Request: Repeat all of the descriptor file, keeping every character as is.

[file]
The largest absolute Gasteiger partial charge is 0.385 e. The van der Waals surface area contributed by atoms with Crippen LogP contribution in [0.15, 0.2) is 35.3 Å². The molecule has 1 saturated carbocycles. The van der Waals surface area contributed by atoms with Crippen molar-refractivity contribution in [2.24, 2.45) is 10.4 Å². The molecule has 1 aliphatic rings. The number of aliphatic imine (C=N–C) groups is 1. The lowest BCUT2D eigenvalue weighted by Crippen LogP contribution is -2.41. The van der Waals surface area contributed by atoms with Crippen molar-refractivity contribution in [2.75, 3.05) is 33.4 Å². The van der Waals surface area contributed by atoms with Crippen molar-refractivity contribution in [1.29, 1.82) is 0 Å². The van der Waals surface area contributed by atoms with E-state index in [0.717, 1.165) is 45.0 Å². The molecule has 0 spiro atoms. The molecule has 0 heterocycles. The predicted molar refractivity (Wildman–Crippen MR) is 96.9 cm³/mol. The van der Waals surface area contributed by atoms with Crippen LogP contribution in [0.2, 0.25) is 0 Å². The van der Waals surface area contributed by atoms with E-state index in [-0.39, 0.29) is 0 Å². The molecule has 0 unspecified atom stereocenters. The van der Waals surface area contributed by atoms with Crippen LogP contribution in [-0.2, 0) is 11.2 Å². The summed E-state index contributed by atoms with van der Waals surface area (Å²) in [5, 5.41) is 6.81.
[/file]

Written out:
The largest absolute Gasteiger partial charge is 0.385 e. The van der Waals surface area contributed by atoms with Crippen LogP contribution in [0.15, 0.2) is 35.3 Å². The molecule has 1 saturated carbocycles. The van der Waals surface area contributed by atoms with Crippen molar-refractivity contribution in [2.24, 2.45) is 10.4 Å². The molecule has 1 aliphatic rings. The number of aliphatic imine (C=N–C) groups is 1. The lowest BCUT2D eigenvalue weighted by Crippen LogP contribution is -2.41. The van der Waals surface area contributed by atoms with Crippen molar-refractivity contribution in [2.75, 3.05) is 33.4 Å². The van der Waals surface area contributed by atoms with Crippen molar-refractivity contribution in [1.29, 1.82) is 0 Å². The van der Waals surface area contributed by atoms with E-state index in [0.717, 1.165) is 45.0 Å². The molecule has 0 spiro atoms. The molecule has 0 heterocycles. The predicted molar refractivity (Wildman–Crippen MR) is 96.9 cm³/mol. The van der Waals surface area contributed by atoms with Crippen LogP contribution in [0.2, 0.25) is 0 Å². The van der Waals surface area contributed by atoms with E-state index in [-0.39, 0.29) is 0 Å². The molecule has 0 unspecified atom stereocenters. The van der Waals surface area contributed by atoms with Crippen LogP contribution in [-0.2, 0) is 11.2 Å². The summed E-state index contributed by atoms with van der Waals surface area (Å²) in [5, 5.41) is 6.81.